Expanded Child Tax Credit program did a ‘world of good,’ politicians say

Phoenix Mayor Kate Gallego said the Child Tax Credit is beneficial to Phoenix families. (Photo by Sierra Alvarez/Cronkite News)

State Sen. Raquel Terán, D-Phoenix, speaks about the positive effects of theChild Tax Credit. (Photo by Sierra Alvarez/Cronkite News)

PHOENIX – Advocates and government officials are praising the newly expanded Child Tax Credit, which has provided thousands of dollars to Arizona households, calling it “help when we need it the most.”

A report by the Arizona Center for Economic Progress released Wednesday highlighted the tax credit’s benefits for Arizona families based on preliminary information two months into its rollout.

“For so many in Arizona, this means finally having the resources necessary to make end’s meet,” said David Lujan, president and CEO of Children’s Action Alliance. “The expanded CTC addresses a key gap in combating economic hardship and poverty in Arizona.”

As of March, 2.4 million Arizona households – 44% of the state’s total – had at least one member lose a job since the start of the pandemic in March 2020, with households with children at an even higher risk, according to the report.

But the expanded Child Tax Credit provides one solution to this, Lujan said.

David Lujan, president and CEO of Children’s Action Alliance, speaks about the importance of the Child Tax Credit. (Photo by Sierra Alvarez/Cronkite News)

The payments are part of the $1.9 trillion American Rescue Plan signed into law in March. The law increased the per-child credit by at least $1,000, depending on the age of the child, and raised the eligibility age to 17. It also expanded the tax credit to low-income families who previously didn’t have enough tax liability to qualify, increasing the benefit for Black and Latino children in Arizona.

The credit only applies for the 2021 tax year. Democratic lawmakers in Washington, D.C., have already proposed extending the higher tax credit to 2025, some in hopes of eventually making it permanent.

But not everyone agrees. Republicans, including Arizona’s four GOP representatives, voted against the bill, with some members of Congress saying it increases dependency on government funds.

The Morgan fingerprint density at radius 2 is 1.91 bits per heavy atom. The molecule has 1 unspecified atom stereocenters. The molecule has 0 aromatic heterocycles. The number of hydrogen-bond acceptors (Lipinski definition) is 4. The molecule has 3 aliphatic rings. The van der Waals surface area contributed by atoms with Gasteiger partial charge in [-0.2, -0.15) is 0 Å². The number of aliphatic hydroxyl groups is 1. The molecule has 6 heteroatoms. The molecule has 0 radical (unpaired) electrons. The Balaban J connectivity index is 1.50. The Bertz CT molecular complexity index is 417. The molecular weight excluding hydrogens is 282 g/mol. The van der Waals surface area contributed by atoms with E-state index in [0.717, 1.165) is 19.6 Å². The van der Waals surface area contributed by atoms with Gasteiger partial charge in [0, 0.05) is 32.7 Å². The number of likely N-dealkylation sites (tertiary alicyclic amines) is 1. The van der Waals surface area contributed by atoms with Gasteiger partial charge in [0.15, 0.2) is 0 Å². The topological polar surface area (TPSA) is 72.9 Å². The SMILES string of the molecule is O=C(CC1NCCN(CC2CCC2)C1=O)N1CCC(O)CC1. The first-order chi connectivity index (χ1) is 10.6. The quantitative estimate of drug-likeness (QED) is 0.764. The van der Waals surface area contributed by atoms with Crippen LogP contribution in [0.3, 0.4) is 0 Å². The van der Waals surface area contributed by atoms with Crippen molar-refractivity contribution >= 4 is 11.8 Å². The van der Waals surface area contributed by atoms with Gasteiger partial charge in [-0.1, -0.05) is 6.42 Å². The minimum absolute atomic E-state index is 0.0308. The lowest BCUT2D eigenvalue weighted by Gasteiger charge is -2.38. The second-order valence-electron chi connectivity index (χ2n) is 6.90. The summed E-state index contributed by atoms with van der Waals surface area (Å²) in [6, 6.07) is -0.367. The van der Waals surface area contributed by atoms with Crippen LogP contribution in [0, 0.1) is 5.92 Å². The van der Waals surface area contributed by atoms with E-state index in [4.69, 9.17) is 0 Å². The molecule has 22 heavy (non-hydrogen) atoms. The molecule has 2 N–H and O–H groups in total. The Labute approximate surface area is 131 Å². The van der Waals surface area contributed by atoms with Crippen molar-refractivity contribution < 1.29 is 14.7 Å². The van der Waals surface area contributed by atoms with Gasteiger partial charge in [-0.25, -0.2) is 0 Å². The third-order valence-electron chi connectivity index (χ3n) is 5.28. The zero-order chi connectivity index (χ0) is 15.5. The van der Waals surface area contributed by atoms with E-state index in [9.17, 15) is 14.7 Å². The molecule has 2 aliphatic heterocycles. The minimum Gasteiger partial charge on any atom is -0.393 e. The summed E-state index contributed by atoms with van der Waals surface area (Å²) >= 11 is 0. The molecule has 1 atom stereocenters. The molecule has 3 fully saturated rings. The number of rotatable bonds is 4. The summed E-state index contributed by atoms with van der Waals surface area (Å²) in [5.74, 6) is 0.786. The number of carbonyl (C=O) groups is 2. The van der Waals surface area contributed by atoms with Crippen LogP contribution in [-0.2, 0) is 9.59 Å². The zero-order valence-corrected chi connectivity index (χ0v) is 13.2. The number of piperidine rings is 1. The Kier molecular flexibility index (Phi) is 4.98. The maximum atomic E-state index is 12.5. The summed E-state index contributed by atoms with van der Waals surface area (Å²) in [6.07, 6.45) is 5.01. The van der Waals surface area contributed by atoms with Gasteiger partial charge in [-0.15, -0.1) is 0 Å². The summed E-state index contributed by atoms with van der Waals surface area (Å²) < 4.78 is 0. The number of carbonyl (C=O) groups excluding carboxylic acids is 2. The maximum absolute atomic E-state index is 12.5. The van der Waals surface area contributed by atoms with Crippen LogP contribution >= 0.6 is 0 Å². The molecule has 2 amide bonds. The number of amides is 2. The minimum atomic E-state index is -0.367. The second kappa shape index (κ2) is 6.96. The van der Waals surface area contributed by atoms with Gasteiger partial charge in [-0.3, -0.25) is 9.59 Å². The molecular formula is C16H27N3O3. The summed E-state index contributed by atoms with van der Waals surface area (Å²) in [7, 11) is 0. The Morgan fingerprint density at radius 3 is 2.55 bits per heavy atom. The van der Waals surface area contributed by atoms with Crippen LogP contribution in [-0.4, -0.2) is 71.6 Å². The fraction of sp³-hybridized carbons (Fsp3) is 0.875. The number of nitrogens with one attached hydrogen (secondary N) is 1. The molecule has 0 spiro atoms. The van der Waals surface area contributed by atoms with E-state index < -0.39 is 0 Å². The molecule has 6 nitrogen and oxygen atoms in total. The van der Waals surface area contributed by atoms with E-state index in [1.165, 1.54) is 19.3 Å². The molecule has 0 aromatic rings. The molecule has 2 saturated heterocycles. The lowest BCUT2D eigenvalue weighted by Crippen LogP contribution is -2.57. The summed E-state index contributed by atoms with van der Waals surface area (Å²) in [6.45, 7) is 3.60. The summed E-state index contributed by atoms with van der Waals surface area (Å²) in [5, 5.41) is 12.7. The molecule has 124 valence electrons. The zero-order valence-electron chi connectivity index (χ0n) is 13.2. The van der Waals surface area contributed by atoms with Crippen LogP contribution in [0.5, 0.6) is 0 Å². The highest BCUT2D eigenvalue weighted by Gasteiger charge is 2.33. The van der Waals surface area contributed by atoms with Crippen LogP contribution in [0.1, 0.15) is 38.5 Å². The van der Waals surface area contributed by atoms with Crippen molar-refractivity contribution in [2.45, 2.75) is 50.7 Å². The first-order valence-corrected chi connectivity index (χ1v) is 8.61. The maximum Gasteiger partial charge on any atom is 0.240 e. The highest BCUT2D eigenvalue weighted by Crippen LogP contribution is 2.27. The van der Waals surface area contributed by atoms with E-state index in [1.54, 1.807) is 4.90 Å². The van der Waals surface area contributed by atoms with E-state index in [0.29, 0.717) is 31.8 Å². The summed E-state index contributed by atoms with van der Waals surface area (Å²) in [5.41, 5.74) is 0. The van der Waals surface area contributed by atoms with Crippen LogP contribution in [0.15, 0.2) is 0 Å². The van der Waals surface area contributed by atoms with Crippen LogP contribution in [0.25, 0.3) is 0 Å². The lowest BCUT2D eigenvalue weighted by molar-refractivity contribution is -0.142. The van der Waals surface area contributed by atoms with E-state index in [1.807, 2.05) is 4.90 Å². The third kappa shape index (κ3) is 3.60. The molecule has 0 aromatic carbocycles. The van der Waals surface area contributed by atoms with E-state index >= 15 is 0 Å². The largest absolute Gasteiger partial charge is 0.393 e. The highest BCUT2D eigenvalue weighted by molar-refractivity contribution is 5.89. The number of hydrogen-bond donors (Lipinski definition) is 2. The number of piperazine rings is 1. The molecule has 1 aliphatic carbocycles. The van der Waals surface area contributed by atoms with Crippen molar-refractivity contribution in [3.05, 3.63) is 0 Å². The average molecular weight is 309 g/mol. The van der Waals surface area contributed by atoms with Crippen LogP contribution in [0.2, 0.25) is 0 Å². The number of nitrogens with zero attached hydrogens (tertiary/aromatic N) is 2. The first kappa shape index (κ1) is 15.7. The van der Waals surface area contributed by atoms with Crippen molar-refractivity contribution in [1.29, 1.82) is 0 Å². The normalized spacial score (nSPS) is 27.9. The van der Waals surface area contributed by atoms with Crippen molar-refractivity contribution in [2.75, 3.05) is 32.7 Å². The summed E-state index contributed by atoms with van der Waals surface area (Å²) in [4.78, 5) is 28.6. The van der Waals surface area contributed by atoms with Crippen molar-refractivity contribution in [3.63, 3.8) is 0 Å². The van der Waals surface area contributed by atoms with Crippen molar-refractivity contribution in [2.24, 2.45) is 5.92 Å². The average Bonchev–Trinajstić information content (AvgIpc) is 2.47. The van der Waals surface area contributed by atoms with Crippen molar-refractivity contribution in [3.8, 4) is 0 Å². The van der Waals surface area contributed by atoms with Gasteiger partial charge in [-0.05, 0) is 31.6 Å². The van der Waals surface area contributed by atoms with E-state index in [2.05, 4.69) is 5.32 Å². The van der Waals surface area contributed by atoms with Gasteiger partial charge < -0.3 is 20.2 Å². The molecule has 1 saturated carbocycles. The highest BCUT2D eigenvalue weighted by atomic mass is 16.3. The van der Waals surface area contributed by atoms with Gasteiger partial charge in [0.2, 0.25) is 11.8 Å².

Phoenix Mayor Kate Gallego said the program is doing a “world of good” for families at a crucial time.

“Economists tell us the one best tool we have to do something about poverty is investing in kids,” she said. “The child tax care credit does that.”

In August, more than $352 million in expanded Child Tax Credit payments were given to Arizona families, with an average of $444 per household, the Center for Economic Progress report said.

Households in the lowest income percentile, those earning less than $22,000, would receive 34% of total tax benefits from the expansion, with an average increase of $4,280 per household, the report said.

(Video by Lauren Quinlan/Cronkite News)

Katie Nash, a Chandler teacher and mother of two, saw these benefits firsthand.

Although her household is considered “middle class,” Nash said they essentially live paycheck to paycheck with little extra for necessities, including preventative visits to the doctor.

During the pandemic, she said her family has paid for various services for her daughters, including specialized pediatric eye care, glasses and mental health counseling.

And these expenses added up – after the eye exams and glasses, Nash said the family paid more than $1,200, which is nearly two weeks pay after taxes and other deductions.

“I had no idea how we would pay for these services, as we are already on a tight budget,” Nash said.

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After the first payment in July, the report said, the most frequently cited uses of the credit included food, utilities, clothing, school books and supplies and debt payments.

With the expanded Child Tax Credit, Nash said her family was able to learn coping strategies to deal with everyday life.

“Without the monthly Child Tax Credit, I don’t know what we would have done,” she said.

The report said more than 1.5 million children in Arizona would benefit in some way if changes are made permanent, and the impact would be greatest on families of color.

Among Latino and Black children in Arizona, poverty would be reduced by 47% and 51%, respectively, according to the projections by the Center for Budget and Policy Priorities. According to census data, the center says the total poverty rate in Arizona would decrease by 45%.

“It’s important for every family,” Gallego said, “but (the expanded child tax credit) can be life-changing for those who are struggling to get by.”

Olivia Munson(she/her)
News Reporter, Phoenix

Olivia Munson expects to graduate in spring 2022 with a bachelor’s degree in journalism and a minor in women and gender studies. Munson, who has reported for the D.C. Bureau, Times Media Group, The State Press and The Arizona Republic, is working in the Phoenix News Bureau.

News Reporter, Phoenix

Lauren Quinlan expects to graduate in December 2021 with a bachelor’s degree in journalism and mass communications. Quinlan, who has interned at KTAR radio, is working in the Phoenix News Bureau.

News Reporter, Phoenix

Sierra Alvarez expects to graduate in May 2023 with a bachelor’s degree in journalism with a focus in photojournalism. Alvarez is working in the Phoenix News Bureau as a visual journalist.

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